February 14, 2020
Researchers discover how to improve safety of nuclear power plants
Researchers at Tomsk Polytechnic University found a method to increase fuel lifetimes by 75%. According to the research team, it will significantly increase safety and reduce the operating cost of nuclear power plants in hard-to-reach areas. The study results were published in Nuclear Engineering and Design.
Previously, a team of researchers from the Russian Federal Nuclear Center—All-Russian Research Institute of Technical Physics, Tomsk Polytechnic University, and the Budker Institute of Nuclear Physics proposed the concept of a thorium hybrid reactor, where high-temperature plasma confined in a long magnetic trap is used to obtain additional neutrons. Unlike operating reactors, the proposed thorium hybrid reactor has moderate power, a relatively small size, high operational safety, and a low level of radioactive waste.
One of the biggest challenges for the development of remote areas, such as the Far North, is a stable energy supply. According to Tomsk researchers, often the only solution is to use low-power nuclear plants.
However, reactor refueling, one of the most hazardous and time-consuming procedures in nuclear energy, is a significant problem. "Reduction of refuel frequency will drastically improve operational safety. Furthermore, it reduces transportation costs of fresh fuel or a nuclear power plant to a transshipment site," Vladimir Nesterov, associate professor of the TPU Division for Nuclear-Fuel Cycle, says.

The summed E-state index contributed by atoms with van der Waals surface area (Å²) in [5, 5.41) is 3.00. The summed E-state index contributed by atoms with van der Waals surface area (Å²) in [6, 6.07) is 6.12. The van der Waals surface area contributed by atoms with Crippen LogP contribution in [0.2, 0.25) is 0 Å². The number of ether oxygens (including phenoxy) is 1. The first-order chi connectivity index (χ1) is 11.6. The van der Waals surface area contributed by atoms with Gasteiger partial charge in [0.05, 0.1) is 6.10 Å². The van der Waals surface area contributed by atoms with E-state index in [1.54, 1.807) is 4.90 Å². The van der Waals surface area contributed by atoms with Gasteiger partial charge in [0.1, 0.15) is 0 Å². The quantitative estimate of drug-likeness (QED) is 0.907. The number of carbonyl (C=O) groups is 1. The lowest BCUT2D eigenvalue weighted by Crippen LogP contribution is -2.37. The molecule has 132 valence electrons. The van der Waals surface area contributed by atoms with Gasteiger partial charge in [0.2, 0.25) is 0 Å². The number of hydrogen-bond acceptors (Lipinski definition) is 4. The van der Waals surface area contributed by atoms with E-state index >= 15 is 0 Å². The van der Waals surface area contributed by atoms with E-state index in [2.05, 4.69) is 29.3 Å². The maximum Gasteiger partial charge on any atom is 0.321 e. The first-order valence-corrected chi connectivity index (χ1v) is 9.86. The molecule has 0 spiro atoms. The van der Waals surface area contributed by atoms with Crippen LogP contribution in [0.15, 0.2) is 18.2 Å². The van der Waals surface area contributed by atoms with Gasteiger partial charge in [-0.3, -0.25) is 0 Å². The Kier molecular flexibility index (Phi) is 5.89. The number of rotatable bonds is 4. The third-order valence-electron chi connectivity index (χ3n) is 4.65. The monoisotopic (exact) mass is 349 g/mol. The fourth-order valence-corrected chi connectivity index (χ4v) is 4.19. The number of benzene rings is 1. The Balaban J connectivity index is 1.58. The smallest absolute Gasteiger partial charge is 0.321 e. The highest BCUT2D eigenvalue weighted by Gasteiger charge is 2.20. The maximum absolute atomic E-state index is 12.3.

The scientists carried out theoretical calculations proving the possibility of creating a thorium-based nuclear fuel cycle. Thorium is four times as abundant as uranium. Additionally, thorium fuel has a significantly higher regeneration intensity of fissile isotopes necessary for energy production.
"The achieved results can draw the attention of the scientific community to the potential of the thorium nuclear fuel cycle. We demonstrated that the implementation of this cycle in a low-power reactor installation results in increasing the fuel lifetime by 75%," the expert says.
In the future, researchers want to continue experiments in the verified software and carry out thermophysical calculations of low-power reactors operating in the thorium-uranium fuel cycle with subsequent implementation of the developed calculation methods in the educational process.